July 6, 2004 > Rezoning in Newark
Rezoning in Newark
A Discussion with John Becker, Assistant City Manager of Newark
TCV: Does the City of Newark envision using "mixed use" zoning?
Becker: No. Area Four, at the end of Mowry near the Bay, is the largest remaining undeveloped land parcel in the city and is designated in the General Plan as residential with a golf course. There are few other significant parcels in Newark, but not to the extent of Fremont or San Jose, which have more open space and a greater opportunity to put together a development of that nature.
TCV: Have any commercial or industrial parcels been identified as potential residential zones?
Becker: The City of Newark has identified in its Housing Element a number of parcels where this can happen. We are completing a study of the area between Central Avenue and the Alameda County storm water channel on Cedar Boulevard, called the Cedar Boulevard Rezoning Study. This encompasses approximately 24 acres for rezoning from Light Industrial to High Density Residential.
TCV: Would this include the possibility of mixed use development?
Becker: The door is wide open at this point, but we do not anticipate mixed use. In our housing element, we are committed to 694 residential units. This number precludes a retail development in the same area. Other land parcels available for new development are relatively small - one to two acres. All development, regardless of size, will go through the Planning Commission and City Council.
When an area is rezoned, the existing use of the land often becomes "nonconforming." Fremont has done something unique with some of their shopping centers - dual zoning. In this case, the current use remains conforming, but the owner is allowed to entertain another use if economically feasible. While some cities will not allow a nonconforming use to be rebuilt in the event of a catastrophe, the City of Newark, will allow this. Each city has its own variation of nonconforming use ordinances.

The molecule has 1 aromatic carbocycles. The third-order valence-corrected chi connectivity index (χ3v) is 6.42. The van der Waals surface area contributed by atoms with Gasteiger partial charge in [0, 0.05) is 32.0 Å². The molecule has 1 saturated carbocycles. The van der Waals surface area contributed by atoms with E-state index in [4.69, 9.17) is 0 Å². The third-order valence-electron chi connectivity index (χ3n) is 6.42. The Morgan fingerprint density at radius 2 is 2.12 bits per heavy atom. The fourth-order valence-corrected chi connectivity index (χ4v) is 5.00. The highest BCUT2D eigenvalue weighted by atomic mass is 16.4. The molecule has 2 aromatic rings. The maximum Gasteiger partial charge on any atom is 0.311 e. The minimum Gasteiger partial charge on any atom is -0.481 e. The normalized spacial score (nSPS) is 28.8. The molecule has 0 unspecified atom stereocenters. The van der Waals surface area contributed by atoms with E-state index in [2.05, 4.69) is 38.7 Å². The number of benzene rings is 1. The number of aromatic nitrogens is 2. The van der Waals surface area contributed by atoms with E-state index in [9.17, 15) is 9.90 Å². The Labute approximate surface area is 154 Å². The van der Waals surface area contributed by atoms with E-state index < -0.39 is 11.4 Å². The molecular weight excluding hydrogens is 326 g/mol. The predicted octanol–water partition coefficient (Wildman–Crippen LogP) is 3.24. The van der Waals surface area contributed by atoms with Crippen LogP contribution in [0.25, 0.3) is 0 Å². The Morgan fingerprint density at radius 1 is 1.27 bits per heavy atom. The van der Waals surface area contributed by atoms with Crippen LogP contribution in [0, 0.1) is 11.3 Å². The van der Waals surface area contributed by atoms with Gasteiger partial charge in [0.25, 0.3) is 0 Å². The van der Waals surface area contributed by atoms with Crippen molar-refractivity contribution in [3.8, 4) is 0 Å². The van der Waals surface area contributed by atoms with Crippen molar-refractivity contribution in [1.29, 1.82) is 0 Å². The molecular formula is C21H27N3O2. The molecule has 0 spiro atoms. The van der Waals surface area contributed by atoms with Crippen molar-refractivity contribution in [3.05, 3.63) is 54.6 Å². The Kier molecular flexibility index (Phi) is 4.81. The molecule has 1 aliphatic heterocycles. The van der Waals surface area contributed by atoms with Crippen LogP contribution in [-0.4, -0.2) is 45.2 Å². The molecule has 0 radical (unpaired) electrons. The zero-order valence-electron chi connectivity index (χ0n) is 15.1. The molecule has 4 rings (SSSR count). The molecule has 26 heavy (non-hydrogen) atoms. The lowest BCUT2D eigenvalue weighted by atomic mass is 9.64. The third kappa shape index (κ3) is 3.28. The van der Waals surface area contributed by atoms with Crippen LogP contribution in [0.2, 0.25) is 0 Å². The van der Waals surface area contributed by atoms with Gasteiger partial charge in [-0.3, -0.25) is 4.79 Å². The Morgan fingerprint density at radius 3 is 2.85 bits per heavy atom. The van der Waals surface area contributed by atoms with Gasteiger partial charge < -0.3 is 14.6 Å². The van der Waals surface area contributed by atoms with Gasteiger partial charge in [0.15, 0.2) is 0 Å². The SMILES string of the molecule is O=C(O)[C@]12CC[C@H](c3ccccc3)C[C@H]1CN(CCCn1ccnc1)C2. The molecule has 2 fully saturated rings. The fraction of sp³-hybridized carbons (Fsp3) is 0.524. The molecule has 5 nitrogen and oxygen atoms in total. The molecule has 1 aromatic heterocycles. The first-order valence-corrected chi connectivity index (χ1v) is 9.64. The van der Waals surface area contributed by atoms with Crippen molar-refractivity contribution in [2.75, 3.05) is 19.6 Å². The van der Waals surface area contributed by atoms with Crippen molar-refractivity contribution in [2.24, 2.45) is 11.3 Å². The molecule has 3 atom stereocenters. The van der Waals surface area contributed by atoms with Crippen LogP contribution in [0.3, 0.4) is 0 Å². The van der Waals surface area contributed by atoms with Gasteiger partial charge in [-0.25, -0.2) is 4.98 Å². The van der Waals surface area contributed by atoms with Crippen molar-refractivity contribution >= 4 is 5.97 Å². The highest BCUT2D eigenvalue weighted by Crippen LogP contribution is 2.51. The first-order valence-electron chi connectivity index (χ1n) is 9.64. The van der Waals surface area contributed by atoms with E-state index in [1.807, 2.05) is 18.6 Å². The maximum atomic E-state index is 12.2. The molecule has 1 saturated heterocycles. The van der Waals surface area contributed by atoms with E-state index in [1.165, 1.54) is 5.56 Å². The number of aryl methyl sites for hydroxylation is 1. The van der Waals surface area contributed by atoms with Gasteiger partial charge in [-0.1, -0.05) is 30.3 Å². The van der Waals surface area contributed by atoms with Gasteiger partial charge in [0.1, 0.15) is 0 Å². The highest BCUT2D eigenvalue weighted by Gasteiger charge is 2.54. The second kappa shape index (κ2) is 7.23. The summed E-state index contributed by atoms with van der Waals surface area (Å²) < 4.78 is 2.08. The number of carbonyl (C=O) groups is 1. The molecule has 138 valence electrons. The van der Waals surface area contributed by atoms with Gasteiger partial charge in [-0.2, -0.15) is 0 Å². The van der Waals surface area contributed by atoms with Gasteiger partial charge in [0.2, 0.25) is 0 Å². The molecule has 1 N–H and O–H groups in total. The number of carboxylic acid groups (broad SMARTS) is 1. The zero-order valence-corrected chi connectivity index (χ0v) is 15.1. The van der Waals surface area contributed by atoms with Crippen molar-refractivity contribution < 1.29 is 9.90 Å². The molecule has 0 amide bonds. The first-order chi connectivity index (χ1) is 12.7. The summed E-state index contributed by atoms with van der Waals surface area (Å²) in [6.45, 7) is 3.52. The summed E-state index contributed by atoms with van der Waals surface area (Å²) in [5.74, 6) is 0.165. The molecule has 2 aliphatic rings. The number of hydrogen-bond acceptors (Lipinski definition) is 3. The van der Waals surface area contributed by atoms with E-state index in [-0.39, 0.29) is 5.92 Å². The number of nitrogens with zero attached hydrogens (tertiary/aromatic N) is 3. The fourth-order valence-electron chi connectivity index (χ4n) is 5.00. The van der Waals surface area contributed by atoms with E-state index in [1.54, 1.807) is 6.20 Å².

TCV: What is Newark's commitment to housing?
Becker: When our housing element was recertified by the state, we made commitments to rezone certain properties as residential. We are under state requirements to implement those promises. One of them is to explore the feasibility of rezoning property along Cedar Boulevard. There is no time limit for conversion of the property to residential. Our requirement ends with rezoning. Residential properties are currently a "hot commodity," so developers will probably contact property owners with this type of proposal. The existing uses are not necessarily forced out, but economics will decide. A variety of interests will probably be involved in the final decision - owners, tenants and neighbors.
The city already had a community meeting about the Cedar Boulevard properties prior to the study and we will have another after the study is completed - within the next few weeks. At that time, we will be able to address issues and questions that we were unable to answer before the study started. This is being done as an open process. Of course, there will be additional opportunities for citizen comment at the Planning Commission and, if it is approved, at the ensuing City Council meeting.
TCV: Does Newark have a Redevelopment Agency?
Becker: Yes, the Newark Redevelopment Agency. The Board of Directors is the City Council. This was adopted in 2002. A legal challenge by one of the property owners is still in negotiations. The other areas have been established.
Typically, a developer will make a proposal to build something in that area. With the economy in its present state, there isn't much going on right now, but the agency is in place. The redevelopment agency established a project area. There are no separate employees. We have an outside planning consultant to help us. We are not adding additional staff.